Declining budgetary allocations for land reform hampers the process – Vumelana

Peter Setou, the CEO at Vumelana Advisory Fund.

Peter Setou, the CEO at Vumelana Advisory Fund.

Published Feb 14, 2024


The declining budgetary allocations for land reform continued to hamper the state’s ability to effectively drive a successful land reform programme, leaving many land-dependent communities entrenched in poverty and frustration, according to the Vumelana Advisory Fund.

Peter Setou, the CEO at Vumelana Advisory Fund, said in an interview that the adoption, in 1996, of the Proactive Land Acquisition Strategy (PLAS) by the Department of Agriculture, Land Reform and Rural Development (DALRRD) sparked optimism for a revitalised land redistribution effort.

“However, this optimism has waned as reports emerge of numerous underperforming farms and extensive fallow land still awaiting redistribution,” Setou said.

According to Vumelana, the noble intentions of the government to empower communities through land redistribution have been thwarted by various challenges, including, among others, corruption among state officials, bureaucratic hurdles, favouritism towards elites, limited access to funding, implementation inefficiencies, and external factors such as crime and deteriorating infrastructure.

The non-profit organisation said one major barrier to the success of the land reform programme had been the lack of access to capital and the far-reaching implications of that.

While initial grants provided by the DALRRD facilitated the launch of farming activities, post-settlement support and sustained financial support were, however, crucial for the long-term success of land reform, it said.

Vumelana said commercial farming required substantial investment and ongoing infusion of capital, which was often beyond the reach of emerging farmers.

To address this, the government needed to create an enabling environment where emerging farmers could leverage their land as collateral to access funding from lending institutions.

“We also need to explore other affordable and innovative financing mechanisms to address the current challenges faced by land reform beneficiaries. The involvement of the private sector and the financial services sector will be crucial if we are to achieve this. By facilitating access to capital, smallholder farmers and other land reform beneficiaries can be empowered to expand operations, acquire essential equipment, and adopt modern technologies to boost productivity.”

He said fostering community-private partnerships held promise for advancing land reform. “Although the private sector has a vested interest in agricultural development, tourism and conservation, a conducive investment environment is essential to enable these community-private partnership agreements. Increased private sector involvement, with investors providing funding, expertise, and avenues for market access to beneficiary communities, can be an indispensable way to drive a successful land reform programme.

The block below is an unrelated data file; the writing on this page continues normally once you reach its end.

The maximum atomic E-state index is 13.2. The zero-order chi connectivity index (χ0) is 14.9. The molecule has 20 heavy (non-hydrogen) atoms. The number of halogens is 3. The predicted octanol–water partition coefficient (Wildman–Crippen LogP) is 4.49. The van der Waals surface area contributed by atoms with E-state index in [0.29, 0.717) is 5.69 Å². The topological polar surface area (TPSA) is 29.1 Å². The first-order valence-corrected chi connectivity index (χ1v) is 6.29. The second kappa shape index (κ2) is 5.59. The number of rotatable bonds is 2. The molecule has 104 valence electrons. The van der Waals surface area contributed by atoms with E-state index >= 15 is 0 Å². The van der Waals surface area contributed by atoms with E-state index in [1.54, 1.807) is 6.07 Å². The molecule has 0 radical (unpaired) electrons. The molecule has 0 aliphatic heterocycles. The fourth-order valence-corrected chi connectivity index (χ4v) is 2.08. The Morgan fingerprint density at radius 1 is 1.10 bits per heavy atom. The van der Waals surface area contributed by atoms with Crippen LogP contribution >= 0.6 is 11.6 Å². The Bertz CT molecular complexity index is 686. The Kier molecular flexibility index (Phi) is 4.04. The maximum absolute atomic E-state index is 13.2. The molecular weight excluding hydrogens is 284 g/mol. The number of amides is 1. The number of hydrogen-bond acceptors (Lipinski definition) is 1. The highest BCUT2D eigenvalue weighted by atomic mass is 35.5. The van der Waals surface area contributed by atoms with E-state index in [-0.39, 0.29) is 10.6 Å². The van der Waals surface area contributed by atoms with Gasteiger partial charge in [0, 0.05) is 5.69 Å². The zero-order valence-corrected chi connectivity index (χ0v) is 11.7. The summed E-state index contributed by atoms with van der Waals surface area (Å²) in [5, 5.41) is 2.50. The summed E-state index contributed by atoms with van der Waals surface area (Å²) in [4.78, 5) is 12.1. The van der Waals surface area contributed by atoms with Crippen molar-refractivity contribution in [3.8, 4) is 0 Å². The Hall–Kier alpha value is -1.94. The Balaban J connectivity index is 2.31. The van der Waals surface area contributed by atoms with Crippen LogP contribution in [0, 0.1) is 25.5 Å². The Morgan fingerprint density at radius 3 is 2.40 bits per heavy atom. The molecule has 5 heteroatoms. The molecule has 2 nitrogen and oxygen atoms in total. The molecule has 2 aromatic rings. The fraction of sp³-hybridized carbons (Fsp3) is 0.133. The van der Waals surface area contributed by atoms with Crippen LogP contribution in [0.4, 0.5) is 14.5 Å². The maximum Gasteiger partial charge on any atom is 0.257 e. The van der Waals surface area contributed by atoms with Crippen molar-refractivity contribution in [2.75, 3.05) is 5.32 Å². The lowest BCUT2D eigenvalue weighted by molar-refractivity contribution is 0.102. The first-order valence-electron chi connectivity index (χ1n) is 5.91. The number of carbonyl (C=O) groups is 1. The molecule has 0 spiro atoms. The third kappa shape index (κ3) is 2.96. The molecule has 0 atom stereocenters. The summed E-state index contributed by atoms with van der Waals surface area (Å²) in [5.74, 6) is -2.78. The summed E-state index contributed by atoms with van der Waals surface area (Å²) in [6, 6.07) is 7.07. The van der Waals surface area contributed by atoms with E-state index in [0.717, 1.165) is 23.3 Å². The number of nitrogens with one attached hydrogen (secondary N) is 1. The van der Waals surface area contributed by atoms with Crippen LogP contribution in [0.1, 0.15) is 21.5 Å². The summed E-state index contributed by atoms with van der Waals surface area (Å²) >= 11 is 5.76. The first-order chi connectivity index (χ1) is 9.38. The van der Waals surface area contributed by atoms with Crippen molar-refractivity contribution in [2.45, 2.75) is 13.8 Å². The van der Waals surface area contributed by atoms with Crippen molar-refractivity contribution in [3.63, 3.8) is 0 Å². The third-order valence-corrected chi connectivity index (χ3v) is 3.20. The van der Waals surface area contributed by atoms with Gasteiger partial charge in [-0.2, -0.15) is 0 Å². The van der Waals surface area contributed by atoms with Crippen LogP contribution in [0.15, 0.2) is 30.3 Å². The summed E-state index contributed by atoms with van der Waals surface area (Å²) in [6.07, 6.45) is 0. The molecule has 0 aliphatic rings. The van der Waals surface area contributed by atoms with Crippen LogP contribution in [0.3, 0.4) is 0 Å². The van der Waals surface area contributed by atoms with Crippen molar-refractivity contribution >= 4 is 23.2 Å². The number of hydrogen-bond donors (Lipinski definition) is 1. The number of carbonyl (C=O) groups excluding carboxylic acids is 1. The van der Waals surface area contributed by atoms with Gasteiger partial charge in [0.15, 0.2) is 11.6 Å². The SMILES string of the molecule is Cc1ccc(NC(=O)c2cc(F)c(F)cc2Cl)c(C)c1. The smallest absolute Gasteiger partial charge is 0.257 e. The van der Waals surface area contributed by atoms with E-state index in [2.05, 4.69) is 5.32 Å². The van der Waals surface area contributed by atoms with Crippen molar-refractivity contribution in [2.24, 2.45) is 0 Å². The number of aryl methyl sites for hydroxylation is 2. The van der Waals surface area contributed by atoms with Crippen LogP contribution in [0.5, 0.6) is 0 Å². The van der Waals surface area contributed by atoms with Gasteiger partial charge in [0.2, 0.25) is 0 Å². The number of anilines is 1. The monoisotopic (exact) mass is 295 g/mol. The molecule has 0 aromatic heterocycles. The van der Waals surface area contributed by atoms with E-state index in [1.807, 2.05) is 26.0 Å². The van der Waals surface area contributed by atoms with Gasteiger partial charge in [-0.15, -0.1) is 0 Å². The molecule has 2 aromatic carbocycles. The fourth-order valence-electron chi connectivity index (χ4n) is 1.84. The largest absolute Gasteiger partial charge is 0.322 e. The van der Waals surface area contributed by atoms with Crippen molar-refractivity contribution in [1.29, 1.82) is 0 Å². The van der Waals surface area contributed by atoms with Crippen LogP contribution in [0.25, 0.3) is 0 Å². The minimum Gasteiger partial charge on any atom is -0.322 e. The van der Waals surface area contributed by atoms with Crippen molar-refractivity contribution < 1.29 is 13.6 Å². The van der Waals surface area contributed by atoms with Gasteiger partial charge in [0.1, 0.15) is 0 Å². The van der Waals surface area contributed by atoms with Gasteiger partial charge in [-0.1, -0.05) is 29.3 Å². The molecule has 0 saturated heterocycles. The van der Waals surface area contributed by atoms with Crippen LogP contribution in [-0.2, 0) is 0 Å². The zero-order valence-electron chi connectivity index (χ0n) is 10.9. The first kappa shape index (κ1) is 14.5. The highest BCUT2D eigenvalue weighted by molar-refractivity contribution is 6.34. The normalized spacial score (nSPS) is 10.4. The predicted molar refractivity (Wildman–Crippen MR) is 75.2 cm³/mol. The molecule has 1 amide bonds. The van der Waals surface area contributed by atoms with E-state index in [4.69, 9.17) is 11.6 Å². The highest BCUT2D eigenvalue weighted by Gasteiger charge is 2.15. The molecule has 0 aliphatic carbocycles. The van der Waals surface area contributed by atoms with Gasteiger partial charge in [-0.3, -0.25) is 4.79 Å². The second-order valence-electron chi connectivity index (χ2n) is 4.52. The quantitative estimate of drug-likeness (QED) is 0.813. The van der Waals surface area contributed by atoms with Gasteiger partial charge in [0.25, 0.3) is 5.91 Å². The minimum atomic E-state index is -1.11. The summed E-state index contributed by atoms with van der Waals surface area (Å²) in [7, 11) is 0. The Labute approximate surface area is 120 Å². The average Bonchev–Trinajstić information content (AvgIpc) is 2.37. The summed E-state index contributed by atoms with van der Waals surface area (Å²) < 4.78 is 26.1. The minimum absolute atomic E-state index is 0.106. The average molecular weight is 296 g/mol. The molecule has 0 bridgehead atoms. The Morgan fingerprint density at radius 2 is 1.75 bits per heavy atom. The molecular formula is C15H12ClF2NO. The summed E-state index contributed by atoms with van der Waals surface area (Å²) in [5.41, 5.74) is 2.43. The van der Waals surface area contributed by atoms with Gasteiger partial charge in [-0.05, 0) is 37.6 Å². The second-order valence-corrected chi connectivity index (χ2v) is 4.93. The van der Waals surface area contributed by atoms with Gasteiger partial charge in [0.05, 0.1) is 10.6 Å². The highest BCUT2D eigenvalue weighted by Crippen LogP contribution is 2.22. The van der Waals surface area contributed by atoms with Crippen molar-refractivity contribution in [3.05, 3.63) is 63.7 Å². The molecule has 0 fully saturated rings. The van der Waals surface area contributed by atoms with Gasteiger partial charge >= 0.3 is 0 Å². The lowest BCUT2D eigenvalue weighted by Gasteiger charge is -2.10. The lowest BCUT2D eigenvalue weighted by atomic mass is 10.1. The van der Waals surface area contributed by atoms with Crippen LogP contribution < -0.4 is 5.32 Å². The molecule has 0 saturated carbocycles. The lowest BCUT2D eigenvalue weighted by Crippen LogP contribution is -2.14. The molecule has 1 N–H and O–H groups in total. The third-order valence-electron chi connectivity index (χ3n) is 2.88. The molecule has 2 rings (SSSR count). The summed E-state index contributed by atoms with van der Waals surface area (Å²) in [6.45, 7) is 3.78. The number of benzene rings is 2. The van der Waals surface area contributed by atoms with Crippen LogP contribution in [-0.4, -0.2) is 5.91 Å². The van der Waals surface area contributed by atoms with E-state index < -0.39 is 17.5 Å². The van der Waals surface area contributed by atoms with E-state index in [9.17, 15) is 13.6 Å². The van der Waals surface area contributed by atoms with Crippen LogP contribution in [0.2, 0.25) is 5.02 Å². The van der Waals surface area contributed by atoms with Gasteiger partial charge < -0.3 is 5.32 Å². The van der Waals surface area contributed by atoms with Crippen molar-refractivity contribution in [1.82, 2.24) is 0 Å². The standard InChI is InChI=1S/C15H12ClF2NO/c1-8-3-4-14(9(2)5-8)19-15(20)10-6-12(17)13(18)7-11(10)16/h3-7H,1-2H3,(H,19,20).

“To facilitate this, the government, specifically the DALRRD, should create favourable conditions to enable these relationships to flourish and mitigate some of the risks.”

Vumelana said that historically, the land reform programme was biased towards older male members of communities, neglecting the potential of the younger generations and of women.

It said the PLAS programme provided a classical example on this point.

“According to a comprehensive scientific analysis of the PLAS project compiled by the Agricultural Research Council for the DALRRD in 2019, more than half (approximately 54%) of all land reform beneficiaries were given a limited chance of achieving commercial success, with only 4% of the beneficiaries selected for funding scoring favourably in terms of capacity rating. It is, therefore, no surprise that a corresponding 54% of PLAS beneficiaries did not produce anything substantial on their farms.”

Setou said the Agricultural Research Council correctly pointed out that: “Poor beneficiary selection limits the chances of commercial success and resulted in wasteful expenditure.

“The PLAS investment should be used to support capable beneficiaries who are likely to achieve commercial success. In selecting beneficiaries, entrepreneurial aptitude; resilience and ability to handle risk; ability to manage; and technical ability (as determined by experience, education, and support) have to be considered.”

Setou emphasised that the private sector was more inclined to invest in entities with sound corporate governance practices, as these ensured transparency and accountability, and served as a safeguard against fraud and mismanagement while fostering stability within the community.

Investing in infrastructure upgrades was essential for enhancing farm productivity and sustainability, it added.